Last updated on November 2nd, 2022 at 10:59 am
Do you feel weaker without pre-workout?
It’s something that many supplement users report.
You seem to smash out a great workout nearly every time you’re in the gym.
However, if for whatever reason you don’t take your pre-workout you feel weaker and as though you simply can’t lift weights as well.
Is this something you should worry about?
Does this mean you’ll never have a good training session without a pre-workout?
Allow me to reveal all.
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Weaker Without Pre-Workout
One of the main reasons you feel weaker without pre-workout is due to your mind. Yes, pre-workout is designed to increase focus and boost energy levels, but it isn’t a magical ingredient. Quite often it has a placebo effect, and therefore if you haven’t taken it you almost expect to have a bad workout. You will need to fuel your workouts, but this is better achieved through good nutrition. Plus, if you’ve had a poor night’s sleep this can also affect your workout.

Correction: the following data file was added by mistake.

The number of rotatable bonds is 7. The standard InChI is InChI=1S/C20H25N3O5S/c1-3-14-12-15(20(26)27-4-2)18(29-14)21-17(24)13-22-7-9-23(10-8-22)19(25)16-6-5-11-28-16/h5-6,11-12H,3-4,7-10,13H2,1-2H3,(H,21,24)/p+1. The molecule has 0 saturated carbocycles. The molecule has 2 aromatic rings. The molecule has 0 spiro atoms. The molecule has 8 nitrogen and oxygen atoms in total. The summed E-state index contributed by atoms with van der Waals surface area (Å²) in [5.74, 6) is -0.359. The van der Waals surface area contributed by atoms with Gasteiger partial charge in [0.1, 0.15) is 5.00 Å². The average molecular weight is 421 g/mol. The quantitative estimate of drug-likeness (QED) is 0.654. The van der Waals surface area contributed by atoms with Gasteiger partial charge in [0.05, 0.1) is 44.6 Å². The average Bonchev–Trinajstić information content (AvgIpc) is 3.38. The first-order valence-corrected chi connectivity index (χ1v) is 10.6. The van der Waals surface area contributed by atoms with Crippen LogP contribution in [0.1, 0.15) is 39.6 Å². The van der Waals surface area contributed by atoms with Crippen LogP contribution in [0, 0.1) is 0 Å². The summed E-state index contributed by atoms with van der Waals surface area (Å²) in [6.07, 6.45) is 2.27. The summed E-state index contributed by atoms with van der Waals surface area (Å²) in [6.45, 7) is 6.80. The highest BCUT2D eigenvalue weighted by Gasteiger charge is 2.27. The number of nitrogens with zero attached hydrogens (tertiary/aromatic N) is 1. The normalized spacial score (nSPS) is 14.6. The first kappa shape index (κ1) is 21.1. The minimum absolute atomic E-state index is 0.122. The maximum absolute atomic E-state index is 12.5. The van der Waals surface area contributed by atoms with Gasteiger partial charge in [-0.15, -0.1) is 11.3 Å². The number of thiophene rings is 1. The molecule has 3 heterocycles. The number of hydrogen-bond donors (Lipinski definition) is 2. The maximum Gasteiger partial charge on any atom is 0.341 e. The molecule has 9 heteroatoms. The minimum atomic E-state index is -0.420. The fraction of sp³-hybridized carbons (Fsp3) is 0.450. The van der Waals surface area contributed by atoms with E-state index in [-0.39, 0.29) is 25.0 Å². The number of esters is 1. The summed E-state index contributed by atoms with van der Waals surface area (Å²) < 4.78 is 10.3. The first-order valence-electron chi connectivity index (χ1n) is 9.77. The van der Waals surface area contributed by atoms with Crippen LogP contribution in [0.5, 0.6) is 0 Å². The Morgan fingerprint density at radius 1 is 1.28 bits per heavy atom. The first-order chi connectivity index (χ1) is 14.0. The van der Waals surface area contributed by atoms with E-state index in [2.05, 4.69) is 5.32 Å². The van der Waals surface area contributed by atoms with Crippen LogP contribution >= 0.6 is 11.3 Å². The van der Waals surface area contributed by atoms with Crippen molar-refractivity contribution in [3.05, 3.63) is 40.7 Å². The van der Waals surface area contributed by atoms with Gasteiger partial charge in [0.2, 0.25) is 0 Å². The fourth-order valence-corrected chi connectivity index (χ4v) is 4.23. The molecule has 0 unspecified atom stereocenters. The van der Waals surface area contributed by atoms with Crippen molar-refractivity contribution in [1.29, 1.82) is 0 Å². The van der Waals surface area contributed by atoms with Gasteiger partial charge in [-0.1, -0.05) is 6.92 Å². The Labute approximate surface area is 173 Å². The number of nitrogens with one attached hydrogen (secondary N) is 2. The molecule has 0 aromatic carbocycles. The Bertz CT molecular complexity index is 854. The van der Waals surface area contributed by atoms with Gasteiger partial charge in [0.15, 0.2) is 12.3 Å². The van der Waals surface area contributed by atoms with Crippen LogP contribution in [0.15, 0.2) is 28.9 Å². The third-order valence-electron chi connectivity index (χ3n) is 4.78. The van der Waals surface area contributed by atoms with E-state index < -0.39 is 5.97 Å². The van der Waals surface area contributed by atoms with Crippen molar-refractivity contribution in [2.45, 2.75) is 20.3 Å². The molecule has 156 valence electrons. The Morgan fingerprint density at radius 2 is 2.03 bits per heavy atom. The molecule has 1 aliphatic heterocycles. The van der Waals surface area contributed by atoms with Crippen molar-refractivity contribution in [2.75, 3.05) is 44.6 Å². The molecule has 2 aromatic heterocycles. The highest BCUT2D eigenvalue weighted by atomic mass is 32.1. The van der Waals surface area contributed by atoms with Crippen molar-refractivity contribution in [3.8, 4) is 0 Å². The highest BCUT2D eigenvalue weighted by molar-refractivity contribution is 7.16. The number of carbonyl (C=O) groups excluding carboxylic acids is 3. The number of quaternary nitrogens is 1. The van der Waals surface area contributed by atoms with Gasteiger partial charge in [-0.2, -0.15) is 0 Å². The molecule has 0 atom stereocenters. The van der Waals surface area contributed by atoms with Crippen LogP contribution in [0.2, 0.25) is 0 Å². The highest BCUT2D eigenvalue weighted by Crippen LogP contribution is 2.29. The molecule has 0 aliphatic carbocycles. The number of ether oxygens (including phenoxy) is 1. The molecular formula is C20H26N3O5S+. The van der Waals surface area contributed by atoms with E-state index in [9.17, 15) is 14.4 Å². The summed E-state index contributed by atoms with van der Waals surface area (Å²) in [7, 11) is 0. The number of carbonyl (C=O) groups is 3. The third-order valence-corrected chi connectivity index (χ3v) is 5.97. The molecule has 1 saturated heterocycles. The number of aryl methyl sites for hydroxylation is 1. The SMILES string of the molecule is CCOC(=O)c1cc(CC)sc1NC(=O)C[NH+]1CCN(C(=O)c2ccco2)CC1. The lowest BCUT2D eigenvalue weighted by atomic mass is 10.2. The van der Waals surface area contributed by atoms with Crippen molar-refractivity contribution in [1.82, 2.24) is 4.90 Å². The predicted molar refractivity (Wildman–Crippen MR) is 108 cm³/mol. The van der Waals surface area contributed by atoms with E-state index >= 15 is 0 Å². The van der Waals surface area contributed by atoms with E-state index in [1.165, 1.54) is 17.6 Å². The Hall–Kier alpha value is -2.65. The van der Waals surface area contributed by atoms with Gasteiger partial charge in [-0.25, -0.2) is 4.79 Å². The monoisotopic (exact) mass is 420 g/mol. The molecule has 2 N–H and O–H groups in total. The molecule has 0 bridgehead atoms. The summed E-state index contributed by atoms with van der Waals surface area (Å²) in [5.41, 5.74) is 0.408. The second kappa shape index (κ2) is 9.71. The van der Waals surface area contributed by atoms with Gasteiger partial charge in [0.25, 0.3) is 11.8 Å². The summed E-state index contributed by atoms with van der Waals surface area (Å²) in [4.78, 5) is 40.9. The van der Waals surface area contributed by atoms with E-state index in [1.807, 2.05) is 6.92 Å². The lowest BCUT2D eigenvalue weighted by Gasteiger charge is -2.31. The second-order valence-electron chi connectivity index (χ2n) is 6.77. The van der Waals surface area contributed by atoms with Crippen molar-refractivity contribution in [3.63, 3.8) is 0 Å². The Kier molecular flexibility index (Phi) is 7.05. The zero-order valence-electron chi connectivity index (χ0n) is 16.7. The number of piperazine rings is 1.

1. Your Mind Says You Can’t Lift Without Pre-Workout
I’m going to put this out there – pre-workout is definitely not some type of magical ingredient.
Unfortunately, this is how many people view supplements.
Even if you’re just taking the basic ones like protein powder, creatine, and a pre-workout.
There’s nothing particularly amazing about any of them.
Yes, they all have their uses, and yes they can all help to fuel both your workouts and recovery.
But, they’re not going to take you to the next level of superhero training and body recomposition.
I am someone who has both used and gone without pre-workout.
And realistically, I didn’t notice a massive difference if I’m being completely honest.
In fact, I will go as far to say that pre-workout produced the placebo effect.
As soon as I took a pre-workout I felt as though I could take on the world and that I was going to have an amazing workout.
However, on the days that I didn’t I almost talked myself into having a crappy workout.
Basically, a pre-workout will supply your body with sugar, caffeine, and a range of other stimulants.